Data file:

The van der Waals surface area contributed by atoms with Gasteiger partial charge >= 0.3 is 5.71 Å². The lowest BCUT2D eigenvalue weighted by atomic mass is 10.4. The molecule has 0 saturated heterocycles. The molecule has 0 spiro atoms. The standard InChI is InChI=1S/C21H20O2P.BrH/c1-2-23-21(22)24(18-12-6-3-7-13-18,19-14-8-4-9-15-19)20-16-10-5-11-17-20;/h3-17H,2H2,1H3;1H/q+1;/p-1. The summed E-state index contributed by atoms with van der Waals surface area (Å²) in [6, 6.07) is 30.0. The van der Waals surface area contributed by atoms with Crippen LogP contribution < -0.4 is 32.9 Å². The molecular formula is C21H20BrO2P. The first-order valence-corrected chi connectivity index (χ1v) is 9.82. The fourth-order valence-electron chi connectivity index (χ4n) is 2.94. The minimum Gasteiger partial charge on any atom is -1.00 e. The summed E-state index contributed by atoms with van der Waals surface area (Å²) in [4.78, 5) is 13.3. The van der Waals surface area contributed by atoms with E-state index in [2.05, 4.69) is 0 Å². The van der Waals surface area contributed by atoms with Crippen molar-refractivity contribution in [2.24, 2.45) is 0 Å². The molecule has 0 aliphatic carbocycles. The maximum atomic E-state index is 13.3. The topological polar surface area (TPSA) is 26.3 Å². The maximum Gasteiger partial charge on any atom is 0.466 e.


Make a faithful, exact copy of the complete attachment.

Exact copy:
The van der Waals surface area contributed by atoms with Gasteiger partial charge >= 0.3 is 5.71 Å². The lowest BCUT2D eigenvalue weighted by atomic mass is 10.4. The molecule has 0 saturated heterocycles. The molecule has 0 spiro atoms. The standard InChI is InChI=1S/C21H20O2P.BrH/c1-2-23-21(22)24(18-12-6-3-7-13-18,19-14-8-4-9-15-19)20-16-10-5-11-17-20;/h3-17H,2H2,1H3;1H/q+1;/p-1. The summed E-state index contributed by atoms with van der Waals surface area (Å²) in [6, 6.07) is 30.0. The van der Waals surface area contributed by atoms with Crippen LogP contribution < -0.4 is 32.9 Å². The molecular formula is C21H20BrO2P. The first-order valence-corrected chi connectivity index (χ1v) is 9.82. The fourth-order valence-electron chi connectivity index (χ4n) is 2.94. The minimum Gasteiger partial charge on any atom is -1.00 e. The summed E-state index contributed by atoms with van der Waals surface area (Å²) in [4.78, 5) is 13.3. The van der Waals surface area contributed by atoms with E-state index in [2.05, 4.69) is 0 Å². The van der Waals surface area contributed by atoms with Crippen molar-refractivity contribution in [2.24, 2.45) is 0 Å². The molecule has 0 aliphatic carbocycles. The maximum atomic E-state index is 13.3. The topological polar surface area (TPSA) is 26.3 Å². The maximum Gasteiger partial charge on any atom is 0.466 e.